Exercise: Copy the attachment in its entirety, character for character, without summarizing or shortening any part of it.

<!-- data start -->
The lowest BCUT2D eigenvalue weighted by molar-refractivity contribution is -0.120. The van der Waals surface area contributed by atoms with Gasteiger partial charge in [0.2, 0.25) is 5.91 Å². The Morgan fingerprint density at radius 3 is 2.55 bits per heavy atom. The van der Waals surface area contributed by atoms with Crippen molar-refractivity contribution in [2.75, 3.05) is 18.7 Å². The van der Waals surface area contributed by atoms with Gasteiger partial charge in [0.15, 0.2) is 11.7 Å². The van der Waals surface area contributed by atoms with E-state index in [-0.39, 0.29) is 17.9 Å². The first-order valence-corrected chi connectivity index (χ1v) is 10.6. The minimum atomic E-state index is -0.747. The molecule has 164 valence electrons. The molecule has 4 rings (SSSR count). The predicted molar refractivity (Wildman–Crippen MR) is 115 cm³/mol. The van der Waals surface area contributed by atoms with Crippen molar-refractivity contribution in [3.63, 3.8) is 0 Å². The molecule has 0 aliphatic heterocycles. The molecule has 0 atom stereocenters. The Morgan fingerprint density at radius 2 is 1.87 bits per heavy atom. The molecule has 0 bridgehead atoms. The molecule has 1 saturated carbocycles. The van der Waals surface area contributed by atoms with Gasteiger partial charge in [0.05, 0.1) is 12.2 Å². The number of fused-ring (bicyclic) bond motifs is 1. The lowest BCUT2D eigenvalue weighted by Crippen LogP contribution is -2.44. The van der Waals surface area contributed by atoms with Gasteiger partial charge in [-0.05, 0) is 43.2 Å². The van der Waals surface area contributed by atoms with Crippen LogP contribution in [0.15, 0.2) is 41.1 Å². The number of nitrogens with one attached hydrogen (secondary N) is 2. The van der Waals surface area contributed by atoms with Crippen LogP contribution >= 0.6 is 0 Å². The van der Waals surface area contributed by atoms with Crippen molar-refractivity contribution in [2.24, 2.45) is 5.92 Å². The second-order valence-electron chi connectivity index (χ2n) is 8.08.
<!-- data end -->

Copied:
The lowest BCUT2D eigenvalue weighted by molar-refractivity contribution is -0.120. The van der Waals surface area contributed by atoms with Gasteiger partial charge in [0.2, 0.25) is 5.91 Å². The Morgan fingerprint density at radius 3 is 2.55 bits per heavy atom. The van der Waals surface area contributed by atoms with Crippen molar-refractivity contribution in [2.75, 3.05) is 18.7 Å². The van der Waals surface area contributed by atoms with Gasteiger partial charge in [0.15, 0.2) is 11.7 Å². The van der Waals surface area contributed by atoms with E-state index in [-0.39, 0.29) is 17.9 Å². The first-order valence-corrected chi connectivity index (χ1v) is 10.6. The minimum atomic E-state index is -0.747. The molecule has 164 valence electrons. The molecule has 4 rings (SSSR count). The predicted molar refractivity (Wildman–Crippen MR) is 115 cm³/mol. The van der Waals surface area contributed by atoms with Crippen molar-refractivity contribution in [3.63, 3.8) is 0 Å². The molecule has 0 aliphatic heterocycles. The molecule has 0 atom stereocenters. The Morgan fingerprint density at radius 2 is 1.87 bits per heavy atom. The molecule has 0 bridgehead atoms. The molecule has 1 saturated carbocycles. The van der Waals surface area contributed by atoms with Gasteiger partial charge in [0.05, 0.1) is 12.2 Å². The number of fused-ring (bicyclic) bond motifs is 1. The lowest BCUT2D eigenvalue weighted by Crippen LogP contribution is -2.44. The van der Waals surface area contributed by atoms with Gasteiger partial charge in [-0.05, 0) is 43.2 Å². The van der Waals surface area contributed by atoms with Crippen LogP contribution in [0.15, 0.2) is 41.1 Å². The number of nitrogens with one attached hydrogen (secondary N) is 2. The van der Waals surface area contributed by atoms with Crippen LogP contribution >= 0.6 is 0 Å². The van der Waals surface area contributed by atoms with Crippen molar-refractivity contribution in [2.24, 2.45) is 5.92 Å². The second-order valence-electron chi connectivity index (χ2n) is 8.08.